In a reminder of Iraq's volatility, several suicide attackers on foot and in two explosives-laden cars assaulted a provincial police headquarters in northern Iraq, killing at least 15 people and wounding 90. Rescue workers led away dazed survivors, including veiled women climbing over debris, and pulled several mangled and scorched bodies from the rubble.
The level of violence has dropped sharply since the worst sectarian fighting in 2006-2007, yet bombings and shootings still kill dozens of people every month. Investors say the continued security risks, along with concerns about official red tape and corruption, have restricted the growth of Iraq's private sector.
Iraq sits on vast oil reserves, and foreign investment has focused heavily on the government-controlled energy sector.
So it was good news for the Iraq economy when nearly two-thirds of the money raised by the telecom company came from foreign buyers.
"Iraq is a very difficult place to do business in," said Shwan Taha, head of Rabee Securities, the brokerage firm that organized Sunday's share float of Asiacell, one of Iraq's three main mobile phone service providers. "Iraq came out of a long dictatorship. We had 30 years of war and sanctions. We missed a lot of trains, not only one."
Iraq is now catching up, he said. "No foreign investors come to Iraq thinking they are investing in Switzerland, and for Iraqis themselves, these bombings are becoming daily occurrences."
Sunday's share sale by Asiacell more than doubled the market capitalization of the low-volume Iraq Stock Exchange in a single day, from $4.7 billion to $9.65 billion, said Rabee Securities.
Asiacell had offered a quarter of its shares, or 67.5 billion. The initial share price was set at 22 Iraqi dinars, or just under 2 cents. Foreigners bought about 70 percent of the float and Iraqis bought 30 percent, for a total of $1.24 billion, the brokerage firm said.
Regular trading of the shares is to begin Monday.
It was the first stock float on the ISX, which was set up in 2004, a year after the U.S.-led invasion that toppled Iraqi dictator Saddam Hussein. Taha al-Rubaye, the head of the exchange, said he believes it's also the largest initial public offering, or IPO, of shares in the Middle East in nearly five years.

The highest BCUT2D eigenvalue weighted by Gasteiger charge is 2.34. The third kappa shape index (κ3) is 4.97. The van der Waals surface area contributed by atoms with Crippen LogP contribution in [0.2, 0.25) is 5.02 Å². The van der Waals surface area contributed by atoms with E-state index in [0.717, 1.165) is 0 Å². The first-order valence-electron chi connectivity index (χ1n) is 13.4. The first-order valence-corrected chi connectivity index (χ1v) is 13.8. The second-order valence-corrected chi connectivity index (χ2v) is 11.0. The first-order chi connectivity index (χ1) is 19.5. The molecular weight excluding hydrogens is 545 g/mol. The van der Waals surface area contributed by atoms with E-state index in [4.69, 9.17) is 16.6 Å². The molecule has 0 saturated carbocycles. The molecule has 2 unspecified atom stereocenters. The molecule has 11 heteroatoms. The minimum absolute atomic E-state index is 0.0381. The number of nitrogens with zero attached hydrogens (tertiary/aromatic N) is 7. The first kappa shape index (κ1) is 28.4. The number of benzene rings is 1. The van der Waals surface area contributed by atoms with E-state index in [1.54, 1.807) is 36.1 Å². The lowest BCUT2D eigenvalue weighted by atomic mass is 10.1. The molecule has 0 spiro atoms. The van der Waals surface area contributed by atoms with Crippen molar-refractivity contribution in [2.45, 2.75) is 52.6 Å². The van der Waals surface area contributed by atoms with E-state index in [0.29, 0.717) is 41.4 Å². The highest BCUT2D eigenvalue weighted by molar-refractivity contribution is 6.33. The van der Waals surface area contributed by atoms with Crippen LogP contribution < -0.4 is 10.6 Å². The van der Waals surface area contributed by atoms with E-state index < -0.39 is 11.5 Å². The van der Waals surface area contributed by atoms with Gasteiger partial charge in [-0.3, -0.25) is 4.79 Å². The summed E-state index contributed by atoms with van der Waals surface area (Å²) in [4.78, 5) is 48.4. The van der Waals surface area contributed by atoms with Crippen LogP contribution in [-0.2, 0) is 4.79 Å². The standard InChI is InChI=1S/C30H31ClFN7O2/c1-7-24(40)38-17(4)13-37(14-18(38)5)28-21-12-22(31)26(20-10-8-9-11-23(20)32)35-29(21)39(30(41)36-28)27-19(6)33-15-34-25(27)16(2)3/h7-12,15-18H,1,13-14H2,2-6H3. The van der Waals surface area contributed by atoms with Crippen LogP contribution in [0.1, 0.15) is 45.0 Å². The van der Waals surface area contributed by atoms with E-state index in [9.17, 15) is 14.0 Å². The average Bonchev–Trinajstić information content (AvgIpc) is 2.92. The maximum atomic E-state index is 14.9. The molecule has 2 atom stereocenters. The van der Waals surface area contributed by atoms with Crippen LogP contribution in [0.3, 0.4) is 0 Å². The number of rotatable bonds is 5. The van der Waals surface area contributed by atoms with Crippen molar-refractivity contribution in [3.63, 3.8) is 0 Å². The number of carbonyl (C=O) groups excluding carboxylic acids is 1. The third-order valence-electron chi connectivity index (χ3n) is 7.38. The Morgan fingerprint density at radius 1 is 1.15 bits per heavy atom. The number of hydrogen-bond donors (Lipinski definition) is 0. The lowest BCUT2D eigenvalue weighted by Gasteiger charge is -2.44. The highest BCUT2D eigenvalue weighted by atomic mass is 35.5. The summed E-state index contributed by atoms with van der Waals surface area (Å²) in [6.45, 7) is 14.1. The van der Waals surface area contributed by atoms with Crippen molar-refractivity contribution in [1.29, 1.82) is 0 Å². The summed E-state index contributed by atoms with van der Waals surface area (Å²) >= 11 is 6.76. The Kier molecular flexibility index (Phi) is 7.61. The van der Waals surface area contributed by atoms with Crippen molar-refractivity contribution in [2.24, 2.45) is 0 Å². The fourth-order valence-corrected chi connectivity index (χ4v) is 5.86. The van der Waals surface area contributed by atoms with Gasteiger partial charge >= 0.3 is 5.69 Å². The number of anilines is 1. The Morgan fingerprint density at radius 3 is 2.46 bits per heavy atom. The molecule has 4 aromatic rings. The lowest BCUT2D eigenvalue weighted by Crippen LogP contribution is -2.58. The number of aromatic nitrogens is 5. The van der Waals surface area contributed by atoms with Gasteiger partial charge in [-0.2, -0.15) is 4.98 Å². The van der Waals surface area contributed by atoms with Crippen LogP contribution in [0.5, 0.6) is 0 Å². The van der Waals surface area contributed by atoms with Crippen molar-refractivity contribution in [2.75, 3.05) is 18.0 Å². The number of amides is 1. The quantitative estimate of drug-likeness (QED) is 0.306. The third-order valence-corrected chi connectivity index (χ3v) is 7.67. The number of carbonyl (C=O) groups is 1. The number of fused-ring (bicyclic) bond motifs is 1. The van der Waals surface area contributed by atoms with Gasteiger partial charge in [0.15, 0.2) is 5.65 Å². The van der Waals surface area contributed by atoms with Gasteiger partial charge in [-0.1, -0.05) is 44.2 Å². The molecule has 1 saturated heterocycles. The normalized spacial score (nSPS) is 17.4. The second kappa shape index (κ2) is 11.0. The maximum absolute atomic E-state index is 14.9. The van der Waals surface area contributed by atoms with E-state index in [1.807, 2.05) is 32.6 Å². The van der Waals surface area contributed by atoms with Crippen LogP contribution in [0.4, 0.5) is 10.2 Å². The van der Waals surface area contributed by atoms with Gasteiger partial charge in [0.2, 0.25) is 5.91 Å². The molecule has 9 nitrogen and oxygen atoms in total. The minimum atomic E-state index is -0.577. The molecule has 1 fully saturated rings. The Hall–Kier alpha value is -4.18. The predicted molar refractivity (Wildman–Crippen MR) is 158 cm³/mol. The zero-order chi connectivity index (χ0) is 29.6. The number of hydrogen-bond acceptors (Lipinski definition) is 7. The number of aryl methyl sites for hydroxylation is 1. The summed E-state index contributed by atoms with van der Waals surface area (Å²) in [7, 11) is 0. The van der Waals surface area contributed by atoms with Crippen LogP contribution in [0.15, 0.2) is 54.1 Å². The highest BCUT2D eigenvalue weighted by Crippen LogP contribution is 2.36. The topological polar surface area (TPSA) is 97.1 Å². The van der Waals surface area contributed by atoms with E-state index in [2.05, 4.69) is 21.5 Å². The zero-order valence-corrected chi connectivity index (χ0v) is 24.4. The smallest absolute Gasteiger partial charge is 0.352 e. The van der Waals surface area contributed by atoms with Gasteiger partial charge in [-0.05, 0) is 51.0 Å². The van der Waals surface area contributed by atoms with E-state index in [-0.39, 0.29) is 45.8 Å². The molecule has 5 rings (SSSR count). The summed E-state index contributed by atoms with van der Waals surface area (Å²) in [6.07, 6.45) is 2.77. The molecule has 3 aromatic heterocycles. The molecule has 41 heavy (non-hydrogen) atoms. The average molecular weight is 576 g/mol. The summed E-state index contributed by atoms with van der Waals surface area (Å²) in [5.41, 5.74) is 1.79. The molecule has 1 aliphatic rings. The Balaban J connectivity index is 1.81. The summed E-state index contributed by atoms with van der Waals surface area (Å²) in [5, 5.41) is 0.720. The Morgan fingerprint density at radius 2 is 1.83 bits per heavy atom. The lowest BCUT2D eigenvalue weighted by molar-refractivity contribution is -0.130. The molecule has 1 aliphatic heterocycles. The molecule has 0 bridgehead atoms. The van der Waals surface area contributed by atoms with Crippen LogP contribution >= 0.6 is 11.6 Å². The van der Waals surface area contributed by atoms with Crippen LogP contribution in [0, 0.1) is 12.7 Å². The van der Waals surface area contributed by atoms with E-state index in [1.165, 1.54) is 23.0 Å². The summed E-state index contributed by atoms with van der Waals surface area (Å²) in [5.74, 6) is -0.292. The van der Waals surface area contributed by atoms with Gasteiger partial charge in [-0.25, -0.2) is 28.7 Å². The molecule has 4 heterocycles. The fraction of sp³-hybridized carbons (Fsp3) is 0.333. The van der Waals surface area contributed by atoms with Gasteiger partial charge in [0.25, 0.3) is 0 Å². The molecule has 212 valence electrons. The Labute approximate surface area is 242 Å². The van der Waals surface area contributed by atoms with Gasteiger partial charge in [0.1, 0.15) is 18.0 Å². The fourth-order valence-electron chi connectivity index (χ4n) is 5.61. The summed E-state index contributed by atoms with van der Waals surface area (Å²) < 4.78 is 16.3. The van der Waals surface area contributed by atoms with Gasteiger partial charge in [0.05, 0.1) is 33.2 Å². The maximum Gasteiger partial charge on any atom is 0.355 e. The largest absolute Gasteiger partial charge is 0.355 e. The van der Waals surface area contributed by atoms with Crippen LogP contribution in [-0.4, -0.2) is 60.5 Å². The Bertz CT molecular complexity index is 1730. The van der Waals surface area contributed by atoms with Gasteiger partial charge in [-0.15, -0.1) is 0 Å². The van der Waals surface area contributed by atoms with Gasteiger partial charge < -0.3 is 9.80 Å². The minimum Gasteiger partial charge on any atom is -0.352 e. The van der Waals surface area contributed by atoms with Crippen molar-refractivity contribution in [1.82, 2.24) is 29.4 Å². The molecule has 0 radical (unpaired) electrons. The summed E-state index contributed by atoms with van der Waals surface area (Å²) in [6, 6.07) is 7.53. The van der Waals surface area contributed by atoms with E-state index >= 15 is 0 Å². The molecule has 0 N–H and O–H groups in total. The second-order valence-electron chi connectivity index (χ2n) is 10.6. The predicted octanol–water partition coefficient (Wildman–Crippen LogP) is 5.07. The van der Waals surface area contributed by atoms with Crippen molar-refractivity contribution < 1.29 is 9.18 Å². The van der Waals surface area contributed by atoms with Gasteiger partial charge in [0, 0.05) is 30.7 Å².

Al-Rubaye said he hoped the Asiacell deal will send a signal to the government that investor interest is high and that it must do more, such as carrying out regulatory reforms, to encourage private business - in not just energy.
Iraq has a Gross Domestic Product of some $130 billion, largely due to its oil wealth, and 95 percent of the state budget comes from the proceeds of oil exports.
"It's not easy to change ... the mentality," al-Rubaye said of Iraq's decision-makers. "There are delays. They are not in a hurry. But I believe it's also time because the relationship between Iraqis and the world is growing up."
Padraig O'Hannelly, editor of Iraq Business News, an online newsletter, said Iraq offers significant opportunities outside the oil sector.
"Concerns about security, bureaucracy and corruption have clearly deterred many potential foreign investors, while others with a long-term view have chosen to engage with Iraq and work through the difficulties," he said.
During Sunday's trading session in Baghdad, several dozen Iraqis, many of retirement age, followed developments on large screens in the stock market.
First-time investor Adnan Jassim, 63, a retired government employee, said he bought 10,000 shares of Asiacell and would have bought even more if he could have afforded them. "It's a well-known company," he said, explaining his decision to enter the stock market.
Asiacell, which has nearly 10 million subscribers, competes against Zain Iraq, part of Kuwait's Zain, and Korek, an affiliate of France Telecom. The Gulf state of Qatar's government-backed Qatar Telecom had a majority stake in Asiacell before Sunday's sale.
All three Iraqi mobile phone companies had been required to list shares on the stock exchange as a condition of their 15-year operating licenses. All three missed a deadline in August 2011 to offer shares to the public.
As the trading was under way in Baghdad, the suicide attackers struck in the disputed city of Kirkuk, some 290 kilometers (180 miles) north of the capital.
Kirkuk is home to a mix of Arabs, Kurds and Turkomen - all with competing claims to the oil-rich area. The Kurds want to incorporate it into their self-ruled region in Iraq's north, but Arabs and Turkomen are opposed.
In the attack, a car bomber drove his vehicle into the Kirkuk police headquarters, two police officers said. Then a bomb placed in a parked car was detonated. After the second explosion, two suicide attackers armed with machine guns and grenades tried to storm the station. They were killed before they could enter the building or detonate their belts rigged with explosives.
While there was no immediate claim of responsibility, car bombs and coordinated attacks are favorite tactics for Sunni insurgents, such as al-Qaida's Iraq branch.
The insurgent attacks are part of Iraq's persistent sectarian strife. In recent months, tensions have been mounting between the Shiite-led government of Prime Minister Nouri al-Maliki and the country's Sunni and Kurdish minority.
Tens of thousands of Sunnis have taken to the streets, complaining of official discriminations, while the central government has exchanged threats with the leaders of the autonomous Kurdish region in northern Iraq over Kirkuk and foreign oil contracts.
Associated Press writer Sinan Salaheddin in Baghdad contributed to this report.